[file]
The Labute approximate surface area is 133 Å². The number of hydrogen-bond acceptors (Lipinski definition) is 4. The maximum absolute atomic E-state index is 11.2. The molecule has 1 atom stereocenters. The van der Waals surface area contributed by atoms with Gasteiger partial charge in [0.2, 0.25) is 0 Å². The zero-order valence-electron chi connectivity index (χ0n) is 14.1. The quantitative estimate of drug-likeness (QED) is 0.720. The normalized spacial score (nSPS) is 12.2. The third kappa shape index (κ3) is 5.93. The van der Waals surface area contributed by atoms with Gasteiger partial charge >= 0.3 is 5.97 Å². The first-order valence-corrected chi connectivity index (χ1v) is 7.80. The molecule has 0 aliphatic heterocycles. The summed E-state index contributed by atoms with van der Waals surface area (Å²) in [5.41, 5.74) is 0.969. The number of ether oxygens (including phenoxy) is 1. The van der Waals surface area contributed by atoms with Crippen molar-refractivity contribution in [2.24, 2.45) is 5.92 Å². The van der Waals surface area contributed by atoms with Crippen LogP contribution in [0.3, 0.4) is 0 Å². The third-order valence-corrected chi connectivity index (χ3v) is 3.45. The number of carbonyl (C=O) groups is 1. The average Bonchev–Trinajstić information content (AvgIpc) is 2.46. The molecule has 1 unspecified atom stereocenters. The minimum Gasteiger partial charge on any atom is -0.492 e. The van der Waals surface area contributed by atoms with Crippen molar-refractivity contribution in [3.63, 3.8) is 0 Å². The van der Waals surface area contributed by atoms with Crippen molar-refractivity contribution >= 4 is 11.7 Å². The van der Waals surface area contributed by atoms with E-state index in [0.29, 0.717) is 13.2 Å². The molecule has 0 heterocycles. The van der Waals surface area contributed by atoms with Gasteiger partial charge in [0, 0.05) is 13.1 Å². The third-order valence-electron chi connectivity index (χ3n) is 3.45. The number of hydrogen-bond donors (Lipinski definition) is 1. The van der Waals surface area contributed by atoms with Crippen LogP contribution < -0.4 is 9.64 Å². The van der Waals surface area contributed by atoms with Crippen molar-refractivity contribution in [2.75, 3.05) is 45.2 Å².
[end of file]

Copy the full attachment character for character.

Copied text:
The Labute approximate surface area is 133 Å². The number of hydrogen-bond acceptors (Lipinski definition) is 4. The maximum absolute atomic E-state index is 11.2. The molecule has 1 atom stereocenters. The van der Waals surface area contributed by atoms with Gasteiger partial charge in [0.2, 0.25) is 0 Å². The zero-order valence-electron chi connectivity index (χ0n) is 14.1. The quantitative estimate of drug-likeness (QED) is 0.720. The normalized spacial score (nSPS) is 12.2. The third kappa shape index (κ3) is 5.93. The van der Waals surface area contributed by atoms with Gasteiger partial charge >= 0.3 is 5.97 Å². The first-order valence-corrected chi connectivity index (χ1v) is 7.80. The molecule has 0 aliphatic heterocycles. The summed E-state index contributed by atoms with van der Waals surface area (Å²) in [5.41, 5.74) is 0.969. The number of ether oxygens (including phenoxy) is 1. The van der Waals surface area contributed by atoms with Crippen molar-refractivity contribution in [2.24, 2.45) is 5.92 Å². The van der Waals surface area contributed by atoms with Crippen LogP contribution in [0.3, 0.4) is 0 Å². The third-order valence-corrected chi connectivity index (χ3v) is 3.45. The number of carbonyl (C=O) groups is 1. The average Bonchev–Trinajstić information content (AvgIpc) is 2.46. The molecule has 1 unspecified atom stereocenters. The minimum Gasteiger partial charge on any atom is -0.492 e. The van der Waals surface area contributed by atoms with Crippen molar-refractivity contribution in [3.63, 3.8) is 0 Å². The van der Waals surface area contributed by atoms with Crippen molar-refractivity contribution >= 4 is 11.7 Å². The van der Waals surface area contributed by atoms with E-state index in [0.29, 0.717) is 13.2 Å². The molecule has 0 heterocycles. The van der Waals surface area contributed by atoms with Gasteiger partial charge in [0, 0.05) is 13.1 Å². The third-order valence-electron chi connectivity index (χ3n) is 3.45. The number of hydrogen-bond donors (Lipinski definition) is 1. The van der Waals surface area contributed by atoms with Crippen LogP contribution < -0.4 is 9.64 Å². The van der Waals surface area contributed by atoms with Crippen molar-refractivity contribution in [2.75, 3.05) is 45.2 Å².